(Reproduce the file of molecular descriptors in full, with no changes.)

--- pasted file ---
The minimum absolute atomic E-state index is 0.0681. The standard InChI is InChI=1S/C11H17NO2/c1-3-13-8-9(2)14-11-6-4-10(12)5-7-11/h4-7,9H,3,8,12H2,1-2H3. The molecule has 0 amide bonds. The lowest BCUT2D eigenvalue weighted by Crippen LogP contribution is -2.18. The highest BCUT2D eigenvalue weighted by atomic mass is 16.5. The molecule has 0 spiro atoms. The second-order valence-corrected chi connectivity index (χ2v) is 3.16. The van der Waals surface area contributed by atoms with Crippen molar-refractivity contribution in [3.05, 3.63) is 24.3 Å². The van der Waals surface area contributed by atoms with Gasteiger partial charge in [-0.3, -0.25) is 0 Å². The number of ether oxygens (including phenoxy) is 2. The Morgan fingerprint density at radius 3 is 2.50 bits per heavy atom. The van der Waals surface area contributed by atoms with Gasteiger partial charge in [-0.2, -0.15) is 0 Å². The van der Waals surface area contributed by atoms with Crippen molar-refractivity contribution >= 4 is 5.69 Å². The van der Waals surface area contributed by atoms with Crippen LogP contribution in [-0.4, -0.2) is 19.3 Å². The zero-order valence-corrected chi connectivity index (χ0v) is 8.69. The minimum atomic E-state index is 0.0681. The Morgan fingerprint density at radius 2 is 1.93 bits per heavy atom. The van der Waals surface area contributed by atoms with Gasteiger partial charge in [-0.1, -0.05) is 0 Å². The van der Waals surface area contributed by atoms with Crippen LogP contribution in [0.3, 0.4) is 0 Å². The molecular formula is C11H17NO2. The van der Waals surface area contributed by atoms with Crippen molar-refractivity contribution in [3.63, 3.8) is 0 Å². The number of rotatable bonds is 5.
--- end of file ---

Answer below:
The minimum absolute atomic E-state index is 0.0681. The standard InChI is InChI=1S/C11H17NO2/c1-3-13-8-9(2)14-11-6-4-10(12)5-7-11/h4-7,9H,3,8,12H2,1-2H3. The molecule has 0 amide bonds. The lowest BCUT2D eigenvalue weighted by Crippen LogP contribution is -2.18. The highest BCUT2D eigenvalue weighted by atomic mass is 16.5. The molecule has 0 spiro atoms. The second-order valence-corrected chi connectivity index (χ2v) is 3.16. The van der Waals surface area contributed by atoms with Crippen molar-refractivity contribution in [3.05, 3.63) is 24.3 Å². The van der Waals surface area contributed by atoms with Gasteiger partial charge in [-0.3, -0.25) is 0 Å². The number of ether oxygens (including phenoxy) is 2. The Morgan fingerprint density at radius 3 is 2.50 bits per heavy atom. The van der Waals surface area contributed by atoms with Gasteiger partial charge in [-0.2, -0.15) is 0 Å². The van der Waals surface area contributed by atoms with Crippen molar-refractivity contribution >= 4 is 5.69 Å². The van der Waals surface area contributed by atoms with Crippen LogP contribution in [-0.4, -0.2) is 19.3 Å². The zero-order valence-corrected chi connectivity index (χ0v) is 8.69. The minimum atomic E-state index is 0.0681. The Morgan fingerprint density at radius 2 is 1.93 bits per heavy atom. The van der Waals surface area contributed by atoms with Gasteiger partial charge in [-0.1, -0.05) is 0 Å². The van der Waals surface area contributed by atoms with Crippen LogP contribution in [0.3, 0.4) is 0 Å². The molecular formula is C11H17NO2. The van der Waals surface area contributed by atoms with Crippen molar-refractivity contribution in [3.63, 3.8) is 0 Å². The number of rotatable bonds is 5.